• Member food co-ops are highlighting co-op producers on their store shelves, on websites and in their newsletters. They have co-op producer tastings scheduled utilizing NFCA’s list of co-op producers and you can look for the GO Co-op shelf tags. Thirty co-ops, credit unions and support organizations — including our Neighboring Food Co-ops — are participating in print and online ads organized by the Valley Co-operative Business Association (MA) covering Western MA and Southern VT. 
  • Co-ops will take to the airwaves again this month to continue sharing the Co-op Difference. Past years include River Valley Co-op (MA), Franklin Community Co-op (MA), Putney Food Co-op (VT), Brattleboro Food Co-op (VT), co-op producers CABOT, Real Pickles and Our Family Farms, and Valley Alliance of Worker Co-ops (VAWC) on the WHMP Bill Newman annual radio show focusing on co-operatives. Recording of 2021’s programs here and 2020’s: here.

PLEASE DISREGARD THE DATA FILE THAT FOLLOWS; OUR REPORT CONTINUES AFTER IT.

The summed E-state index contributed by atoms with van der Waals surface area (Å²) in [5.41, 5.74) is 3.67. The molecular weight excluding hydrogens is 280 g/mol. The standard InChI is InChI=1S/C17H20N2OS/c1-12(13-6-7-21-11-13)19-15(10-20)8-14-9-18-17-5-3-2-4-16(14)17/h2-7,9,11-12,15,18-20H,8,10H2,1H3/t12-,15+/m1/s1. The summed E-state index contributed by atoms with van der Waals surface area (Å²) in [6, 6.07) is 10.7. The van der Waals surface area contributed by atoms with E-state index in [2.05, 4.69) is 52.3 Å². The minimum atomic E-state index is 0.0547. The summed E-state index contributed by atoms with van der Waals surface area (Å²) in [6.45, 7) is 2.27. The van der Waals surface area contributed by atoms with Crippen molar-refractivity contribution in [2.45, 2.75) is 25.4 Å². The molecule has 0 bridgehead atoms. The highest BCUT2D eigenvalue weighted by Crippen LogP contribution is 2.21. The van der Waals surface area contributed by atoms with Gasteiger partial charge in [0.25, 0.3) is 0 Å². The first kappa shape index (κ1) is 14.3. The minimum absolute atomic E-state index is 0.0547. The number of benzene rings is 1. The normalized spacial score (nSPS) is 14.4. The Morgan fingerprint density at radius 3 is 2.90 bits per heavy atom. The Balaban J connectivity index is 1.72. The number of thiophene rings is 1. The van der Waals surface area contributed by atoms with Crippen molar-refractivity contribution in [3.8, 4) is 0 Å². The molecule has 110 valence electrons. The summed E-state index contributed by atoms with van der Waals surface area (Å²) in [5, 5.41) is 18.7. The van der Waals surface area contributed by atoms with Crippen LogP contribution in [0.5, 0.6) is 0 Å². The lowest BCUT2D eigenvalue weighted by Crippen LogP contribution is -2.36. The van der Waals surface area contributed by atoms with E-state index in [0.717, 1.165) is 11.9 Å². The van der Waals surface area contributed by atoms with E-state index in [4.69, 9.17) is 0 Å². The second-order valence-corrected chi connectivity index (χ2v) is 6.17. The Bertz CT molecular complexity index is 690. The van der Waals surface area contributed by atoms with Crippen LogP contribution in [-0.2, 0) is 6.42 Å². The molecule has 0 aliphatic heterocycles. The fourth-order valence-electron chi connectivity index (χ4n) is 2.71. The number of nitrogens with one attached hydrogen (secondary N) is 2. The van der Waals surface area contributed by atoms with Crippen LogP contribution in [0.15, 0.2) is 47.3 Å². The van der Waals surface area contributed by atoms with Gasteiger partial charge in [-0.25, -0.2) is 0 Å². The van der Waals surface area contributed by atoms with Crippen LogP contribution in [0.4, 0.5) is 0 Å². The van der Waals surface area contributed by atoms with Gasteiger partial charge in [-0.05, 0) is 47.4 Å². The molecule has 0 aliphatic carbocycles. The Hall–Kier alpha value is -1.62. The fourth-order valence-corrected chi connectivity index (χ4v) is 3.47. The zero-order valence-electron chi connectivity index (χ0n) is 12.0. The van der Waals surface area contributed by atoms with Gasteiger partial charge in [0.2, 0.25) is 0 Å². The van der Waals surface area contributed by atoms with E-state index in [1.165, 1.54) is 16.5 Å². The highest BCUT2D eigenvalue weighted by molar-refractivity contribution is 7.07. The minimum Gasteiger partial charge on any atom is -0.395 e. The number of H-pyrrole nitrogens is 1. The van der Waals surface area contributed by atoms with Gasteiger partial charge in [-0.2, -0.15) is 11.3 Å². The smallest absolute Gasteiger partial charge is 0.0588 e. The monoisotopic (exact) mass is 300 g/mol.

• The NFCA has teamed up with co-ops, credit unions, and support organizations across Vermont to host a cross-sector Co-op Month Gathering and Celebration in Southern VT and online.
  • As part of NCBA CLUSA’s annual Co-op Impact conference, NFCA Executive Director Erbin Crowell will be presenting as part of a training on “Taking Action on Principle 6,” with guest speakers and faculty from the International Centre for Co-operative Management and Mondragón University. To sign up for an online version of the training in January, visit the Centre’s website.
  • The NFCA and our Member Co-ops are participating in the Cooperative Development Foundation’s Co-op Hall of Fame, celebrating the 2022 inductees and raising and raising funds for co-operative development.